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ETO’s Werther at the Britten Theatre review – ‘some fine singing’

Carolyn Dobbin and Lauren Zolezzi in English Touring Opera's production of Werther. Photo: Robert Workman Carolyn Dobbin and Lauren Zolezzi in English Touring Opera's production of Werther. Photo: Robert Workman

The second of the trio of French operas that forms ETO’s autumn tour is Massenet’s popular tragedy based on Goethe’s novel The Sorrows of Young Werther. The action is shifted from the late-1700s Germany to 1940s America, Oliver Townsend’s design offering a surprisingly humble domestic setting for the Bailli’s dwelling, with a tiny kitchen to one side.

The single set doesn’t itself cause too many problems, nor does the reduction of the orchestra to just piano, violin, clarinet and cello (in a skilful arrangement by Iain Farrington, who directs from the piano). It’s of relatively little disturbance too that director Oliver Platt has excised some of the minor roles. The decision to opt for Massenet’s own version casting the hero Werther as a baritone rather than a tenor is where things start to fall apart. This is not because the baritone voice is inherently less thrilling than a tenor’s but that, in this particular treatment, Werther, sung by Ed Ballard, comes over as a gawky bespectacled whiner, rather than an impassioned would-be lover for whom Charlotte’s decision to honour her promise to marry Albert (here a cigarette-smoking GI and so easily more attractive) can lead only to suicide. Rather than crackling with tension, Werther’s Act 3 scene with Charlotte, when she momentarily succumbs to him, is faintly cringe-inducing. Charlotte herself (Carolyn Dobbin) also needs more dramatic definition, but is warmly and gushingly sung while Simon Wallfisch is a forthright Albert. Lauren Zolezzi steals the show as the radiant, ever-cheery Sophie, whose sunny outlook shines through her voice too.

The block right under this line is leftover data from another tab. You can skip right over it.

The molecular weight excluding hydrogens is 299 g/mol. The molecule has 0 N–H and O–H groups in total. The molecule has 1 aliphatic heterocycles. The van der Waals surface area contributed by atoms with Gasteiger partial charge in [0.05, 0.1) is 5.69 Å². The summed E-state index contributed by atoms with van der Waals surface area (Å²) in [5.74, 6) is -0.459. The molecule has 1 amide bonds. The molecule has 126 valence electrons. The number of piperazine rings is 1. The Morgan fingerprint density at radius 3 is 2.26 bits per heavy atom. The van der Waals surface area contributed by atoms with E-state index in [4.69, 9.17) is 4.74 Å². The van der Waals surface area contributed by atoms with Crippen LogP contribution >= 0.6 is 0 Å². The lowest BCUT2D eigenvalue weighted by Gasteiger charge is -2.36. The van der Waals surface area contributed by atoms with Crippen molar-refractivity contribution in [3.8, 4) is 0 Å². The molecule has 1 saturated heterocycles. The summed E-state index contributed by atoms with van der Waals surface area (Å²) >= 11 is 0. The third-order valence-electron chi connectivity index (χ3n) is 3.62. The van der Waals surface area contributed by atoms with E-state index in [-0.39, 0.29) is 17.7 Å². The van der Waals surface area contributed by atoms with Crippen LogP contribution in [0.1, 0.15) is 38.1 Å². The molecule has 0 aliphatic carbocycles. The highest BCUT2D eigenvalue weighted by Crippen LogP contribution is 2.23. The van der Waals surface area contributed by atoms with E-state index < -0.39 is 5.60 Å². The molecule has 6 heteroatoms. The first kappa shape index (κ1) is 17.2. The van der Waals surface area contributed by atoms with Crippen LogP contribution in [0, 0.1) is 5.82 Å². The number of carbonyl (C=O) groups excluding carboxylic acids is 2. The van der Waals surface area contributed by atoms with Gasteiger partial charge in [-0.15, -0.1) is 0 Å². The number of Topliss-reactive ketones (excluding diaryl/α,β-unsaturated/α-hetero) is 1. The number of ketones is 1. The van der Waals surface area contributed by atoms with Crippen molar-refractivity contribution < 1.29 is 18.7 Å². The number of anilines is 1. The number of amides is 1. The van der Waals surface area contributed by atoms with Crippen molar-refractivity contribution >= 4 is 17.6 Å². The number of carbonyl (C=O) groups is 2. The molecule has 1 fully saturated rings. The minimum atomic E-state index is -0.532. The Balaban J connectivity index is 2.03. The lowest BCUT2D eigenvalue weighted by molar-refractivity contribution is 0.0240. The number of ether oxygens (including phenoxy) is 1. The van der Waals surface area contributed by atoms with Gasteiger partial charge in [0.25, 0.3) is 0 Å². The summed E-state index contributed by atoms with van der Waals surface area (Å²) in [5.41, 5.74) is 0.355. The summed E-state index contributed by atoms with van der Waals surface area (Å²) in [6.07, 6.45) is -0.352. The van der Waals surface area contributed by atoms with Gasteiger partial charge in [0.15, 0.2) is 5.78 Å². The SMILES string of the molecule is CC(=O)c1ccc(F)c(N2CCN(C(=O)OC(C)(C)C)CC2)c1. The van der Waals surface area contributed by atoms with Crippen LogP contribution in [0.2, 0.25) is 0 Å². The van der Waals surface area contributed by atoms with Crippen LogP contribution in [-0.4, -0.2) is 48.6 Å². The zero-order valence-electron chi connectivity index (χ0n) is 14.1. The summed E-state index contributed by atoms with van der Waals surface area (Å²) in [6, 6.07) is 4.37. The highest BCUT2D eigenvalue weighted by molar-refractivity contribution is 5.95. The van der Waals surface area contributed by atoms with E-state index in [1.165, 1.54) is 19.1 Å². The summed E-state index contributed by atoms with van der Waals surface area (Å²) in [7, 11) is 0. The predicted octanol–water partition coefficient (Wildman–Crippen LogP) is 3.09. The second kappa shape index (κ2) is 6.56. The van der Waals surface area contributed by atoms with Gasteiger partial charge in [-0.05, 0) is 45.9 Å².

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Some fine singing, with four musicians gallantly replacing the orchestra, but the title character fails to stir the emotions